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"Causes" in physics
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"Causes" in physics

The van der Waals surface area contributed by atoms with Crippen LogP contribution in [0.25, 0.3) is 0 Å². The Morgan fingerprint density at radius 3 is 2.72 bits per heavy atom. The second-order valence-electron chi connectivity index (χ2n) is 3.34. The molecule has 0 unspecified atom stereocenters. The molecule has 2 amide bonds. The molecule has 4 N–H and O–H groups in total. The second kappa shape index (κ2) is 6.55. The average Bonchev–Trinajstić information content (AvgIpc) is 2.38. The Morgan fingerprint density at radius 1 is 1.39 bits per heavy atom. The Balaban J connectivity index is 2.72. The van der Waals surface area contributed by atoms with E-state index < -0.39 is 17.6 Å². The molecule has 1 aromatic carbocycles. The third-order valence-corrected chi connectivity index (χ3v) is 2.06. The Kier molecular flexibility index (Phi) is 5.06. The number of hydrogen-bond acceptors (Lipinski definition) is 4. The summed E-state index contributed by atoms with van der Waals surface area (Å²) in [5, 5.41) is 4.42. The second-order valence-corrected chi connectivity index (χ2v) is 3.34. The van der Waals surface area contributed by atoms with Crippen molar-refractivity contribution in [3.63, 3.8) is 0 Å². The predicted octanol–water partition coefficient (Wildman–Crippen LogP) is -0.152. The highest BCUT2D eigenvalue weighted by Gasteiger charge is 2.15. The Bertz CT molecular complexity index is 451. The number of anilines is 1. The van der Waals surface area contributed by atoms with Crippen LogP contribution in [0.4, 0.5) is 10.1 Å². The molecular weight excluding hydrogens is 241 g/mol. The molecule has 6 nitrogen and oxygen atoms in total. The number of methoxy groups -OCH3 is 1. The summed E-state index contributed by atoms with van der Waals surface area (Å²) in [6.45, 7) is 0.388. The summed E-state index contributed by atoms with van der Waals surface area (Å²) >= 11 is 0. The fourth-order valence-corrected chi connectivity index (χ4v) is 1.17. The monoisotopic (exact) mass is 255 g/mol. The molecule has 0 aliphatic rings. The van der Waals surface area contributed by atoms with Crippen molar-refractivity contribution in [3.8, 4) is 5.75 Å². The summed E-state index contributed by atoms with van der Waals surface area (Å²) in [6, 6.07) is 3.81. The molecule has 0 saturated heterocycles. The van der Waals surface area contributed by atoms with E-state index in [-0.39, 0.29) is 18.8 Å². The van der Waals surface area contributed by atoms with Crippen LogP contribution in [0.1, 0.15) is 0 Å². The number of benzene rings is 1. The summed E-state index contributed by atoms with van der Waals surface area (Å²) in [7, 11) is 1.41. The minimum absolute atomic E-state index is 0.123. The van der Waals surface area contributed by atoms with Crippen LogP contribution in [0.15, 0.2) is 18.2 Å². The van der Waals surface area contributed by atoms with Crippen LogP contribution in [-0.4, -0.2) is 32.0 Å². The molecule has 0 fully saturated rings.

Paul Stowe (firstname.lastname@example.org) [posting on behalf of Barry Mingst] wrote: One example of a cause and effect theory is Maxwell's equations for electromagnetism. These were explicitly derived from Hemholtz' superfluid aether. Another example is the perfect gas law. Where motion of particles is explicitly the cause of the phenmonena. In these cause-and-effect theories, there is an explicit underlying physical cause of all aspects of the theory. Steve Carlip wrote: This is really a different subject, so I've changed the header. Let's take the perfect gas law as an example, since it's more widely known. The cause of the phenomenon is the motion and interaction of particles, certainly. But what is the "cause" of the interactions? At the simplest level, particles in a gas that collide bounce off each other. Why do they do that, instead of (say) merely passing right through each other? Why, when they interact, do they conserve momentum, and not, say, mv^3? Why do the particles remain stable rather than expanding and dissipating, or shrinking and vanishing? Why don't they stick to each other when they collide? Paul Stowe writes: I would like to comment on these issues since they form the core foundation of what has come to be known as 'Natural Philosophy'. There are of course several approaches to attempting to answer such questions. 1. Just state the above as a postulate, in this vein we would be on the same basis as Einstein's principle of equivalence. 2. State that this IS the observed behavior of all observable matter, and thus, logical reasoning would indicate that therefore, a some fundamental level, this must be a fundamental true property 3. Assume neither, and say, like Bohr, for the system we observe, this characteristic is observed, but who knows about its underlying nature. Tact #1 is what I would designate a "mathematician's" approach and mindset. Tact #2 is the so-called Natural Philosophy approach (the ingrained belief that what we observe can be broken down into fundamental properties that represent an ultimate truth). While tact #3 is what I designate the pragmatic reverse engineering approach, which I've come to call the 'it just does' mentality. What you have done is not to explain the ultimate cause, but to reduce one unexplained phenomenon to another. Not really, we have just reduced them to the Newtonian set. Steve Carlip replies: Which, of course, would look complicated and completely unintuitive to a pre-Newtonian physicist. We don't, after all, see objects moving at constant velocities; they clearly slow down and stop. When we drop a feather and a rock, we don't see them hit the ground at the same time. If we measure the energy in a collision of two macroscopic bodies, we almost never see it conserved. Of course, we understand this all once we accept Newtonian physics---we need to take into account friction, viscosity, heat, etc.---but the only reason it seems "simple" is that we've gotten used to the theoretical framework. Given this, I can say, "Being curved by the presence of matter is the property of all observable spacetime, and thus logical reasoning would indicate that therefore, at some fundamental level, this must be a fundamental true property of spacetime." If this seems unintuitive to you, I suggest that it's for the same reason that Newtonian physics would have seemed unintuitive to earlier scientists. Paul Stowe responds: The said truth is, while we are in fundamentally agreement on the above statement, and the problem is one of both terminology and perspective. Yes, at a fundamental level, there is space (as in physical volume), time as in the observation that things move & change, but this alone and in isolation, cannot produce the effect that is called curvature unless we 'endow' such space (a volume) with some extra physical qualities. Einstein said this, I say this, and refuse to accept the explanation "it just does". There is no fundamental conceptual difference between GR, and viewing the processes of GR as gradient in anisotropic velocities of a physical medium. The retarded 'r' argument of finite propagation in the Newtonian solution was a red herring, just like the Schwarzschild solution, the gradient produced by an attenuation process, once established, is static and propagation speed irrelevant, unless there is a net translational motion between the interacting bodies. Just like the sun's light striking the earth, while it did leave the sun's surface 9+ minutes before encountering the earth, its an continuous process and the earth 'sees' the light at its current position. Likewise, the gradient is always present, and any 'gravitating' body is constantly reacting to its instantaneous presence. This is WHY the Newtonian works for GR, with ITS finite propagation speed. As processes go, the only differences that I see between GR and attenuation gravity is induction heating and translational drag. The drag issue remains unresolved and I might have found a possible solution. But, heaven forbid that there be any really speculative physics discussions in this forum. Steve Carlip continues: What you have done is not to explain the ultimate cause, but to reduce one unexplained phenomenon to another. Such reductions are certainly important in physics. But I think from your examples that you are using "cause and effect" to mean, basically, "something I can easily visualize because it resembles the behavior of ordinary human-scale objects, whose properties seem intuitive." There's no reason to believe physics should be like that. Paul Stowe writes: IMOH I think you're wrong there, because, in the end, if we can't reduce observations to simple fundamental properties, we probably should "pack up our calculators and go home", because the original quest set forth in physics becomes ultimately, unattainable. The best you can hope for is correlations that, at their foundation, will consist of mystical causes such as the 'fields', quantum spin foams, spinors, and twistors, that are considered as only abstract mathematical constructs having no ability to even attempt to ascertain a simpler foundation. Steve Carlip replies: But who gets to decide what a "simple fundamental property" is? Paul Stowe answers: No one, the true test is observations. Things only become 'fundamental' (as in physical laws) if and only if, over a sufficient period of time, no violations have been noted. Steve Carlip continues with the thread ... You gave general relativity as an example of a theory that was not a "cause and effect" theory, and asked, why do masses move along geodesics? Well, in your ideal gas model, why do the particles move in straight lines between interactions? Paul Stowe replies: The answer, because to do otherwise would violate the principle of least action, or in plainer English, would based upon ALL observations collected to date, require an added/extra intervening process. Steve Carlip responds: OK, why doesn't this apply just as well to GR? Masses move along geodesics because to do otherwise would violate the principle of least action, and require added/extra intervening processes. Paul Stowe writes: Yes, the added intervening process is called gravitation. The key question remains, what is this intervening process. Since this discussion is about causes.